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Tumors of Meningothelial Cells: Meningiomas

  • Serge Weis
  • Michael Sonnberger
  • Andreas Dunzinger
  • Eva Voglmayr
  • Martin Aichholzer
  • Raimund Kleiser
  • Peter Strasser
Chapter
  • 395 Downloads

Abstract

Meningiomas are usually benign tumors arising from meningeal or arachnoithelial cells. They occur frequently and make up 40–45% of tumors seen in the daily clinical practice. According to biologic behavior, meningioma (with various histologic subtypes) (WHO grade I), atypical meningioma (WHO grade II), and anaplastic meningioma (WHO grade III) are distinguished.

Radiologically, meningiomas present as extra-axial, well-defined mass, attached to the dura with a round, lobulated, or en plaque configuration. Tumor grading on the basis of imaging findings is in the majority of the cases impossible.

Histologically, meningiomas (WHO grade I) are made up of tumor cells with uniform size, oval nuclei, delicate chromatin, and resemblance of arachnoid cap cells. Tumor cells form a syncytium with undiscernible cell processes. Atypical meningiomas (WHO grade II) show increased mitotic activity, brain invasion on histology, or at least increased cellularity, small cells with a high nuclear-to-cytoplasmic ratio, prominent nucleoli, sheeting (i.e., uninterrupted patternless or sheet-like growth), and foci of spontaneous (i.e., not iatrogenically induced) necrosis. Anaplastic (malignant) meningioma (WHO grade III) shows malignant cytology and/or markedly elevated mitotic activity.

Molecular changes affect the hedgehog (Hh) and the Wnt (“wingless”) pathways as well as the RB (retinoblastoma)/TP53 (tumor protein 53), the PI3K (phosphatidylinositol 3-kinase)/Akt, the MAPK (mitogen-activated protein kinase), and the Notch signaling pathways. Chromosomal aberrations and mutations are common. As epigenetic changes DNA methylation shows promoter hypermethylation of several tumor suppressor genes (e.g., TIMP-3, MEG3, NDRG2, and HOXA7, 9 and 10). Distinct expression patterns of genes of the Hh and Wnt pathways were described.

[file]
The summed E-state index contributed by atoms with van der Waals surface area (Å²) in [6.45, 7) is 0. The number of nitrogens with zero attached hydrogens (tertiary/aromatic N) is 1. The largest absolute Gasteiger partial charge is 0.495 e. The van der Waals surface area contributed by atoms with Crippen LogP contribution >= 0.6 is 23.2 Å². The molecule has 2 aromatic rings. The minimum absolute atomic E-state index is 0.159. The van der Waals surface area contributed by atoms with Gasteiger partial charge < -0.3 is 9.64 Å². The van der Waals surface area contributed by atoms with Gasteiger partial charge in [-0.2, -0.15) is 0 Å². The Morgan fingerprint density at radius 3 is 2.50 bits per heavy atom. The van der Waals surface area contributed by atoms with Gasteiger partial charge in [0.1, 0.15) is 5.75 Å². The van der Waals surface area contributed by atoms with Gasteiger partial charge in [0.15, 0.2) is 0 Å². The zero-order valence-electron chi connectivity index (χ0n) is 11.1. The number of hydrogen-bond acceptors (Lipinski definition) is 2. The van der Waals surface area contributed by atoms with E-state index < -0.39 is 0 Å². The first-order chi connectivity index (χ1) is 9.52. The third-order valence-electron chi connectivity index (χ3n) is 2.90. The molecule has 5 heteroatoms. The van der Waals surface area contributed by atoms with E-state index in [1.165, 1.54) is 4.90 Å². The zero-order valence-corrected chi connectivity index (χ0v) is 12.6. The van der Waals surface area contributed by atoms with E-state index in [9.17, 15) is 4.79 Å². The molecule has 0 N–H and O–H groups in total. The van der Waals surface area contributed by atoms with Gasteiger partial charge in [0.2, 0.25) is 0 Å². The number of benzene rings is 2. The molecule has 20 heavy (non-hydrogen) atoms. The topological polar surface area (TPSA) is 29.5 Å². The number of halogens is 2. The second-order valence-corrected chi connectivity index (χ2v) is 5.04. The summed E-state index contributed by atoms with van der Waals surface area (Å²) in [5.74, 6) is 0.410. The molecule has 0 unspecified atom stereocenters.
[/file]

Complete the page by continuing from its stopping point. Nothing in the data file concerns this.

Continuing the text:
Treatment consists of surgery. Radiation is applied in high-grade tumors. Outcome is usually good.

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Copyright information

© Springer-Verlag GmbH Austria, part of Springer Nature 2019

Authors and Affiliations

  • Serge Weis
    • 1
  • Michael Sonnberger
    • 2
  • Andreas Dunzinger
    • 3
  • Eva Voglmayr
    • 2
  • Martin Aichholzer
    • 4
  • Raimund Kleiser
    • 2
  • Peter Strasser
    • 5
  1. 1.Division of Neuropathology, Neuromed CampusKepler University Hospital, Johannes Kepler UniversityLinzAustria
  2. 2.Department of Neuroradiology, Neuromed CampusKepler University Hospital, Johannes Kepler UniversityLinzAustria
  3. 3.Department of Neuro-Nuclear Medicine, Neuromed CampusKepler University Hospital, Johannes Kepler UniversityLinzAustria
  4. 4.Department of Neurosurgery, Neuromed CampusKepler University Hospital, Johannes Kepler UniversityLinzAustria
  5. 5.PMU University Institute for Medical & Chemical Laboratory DiagnosticsSalzburgAustria

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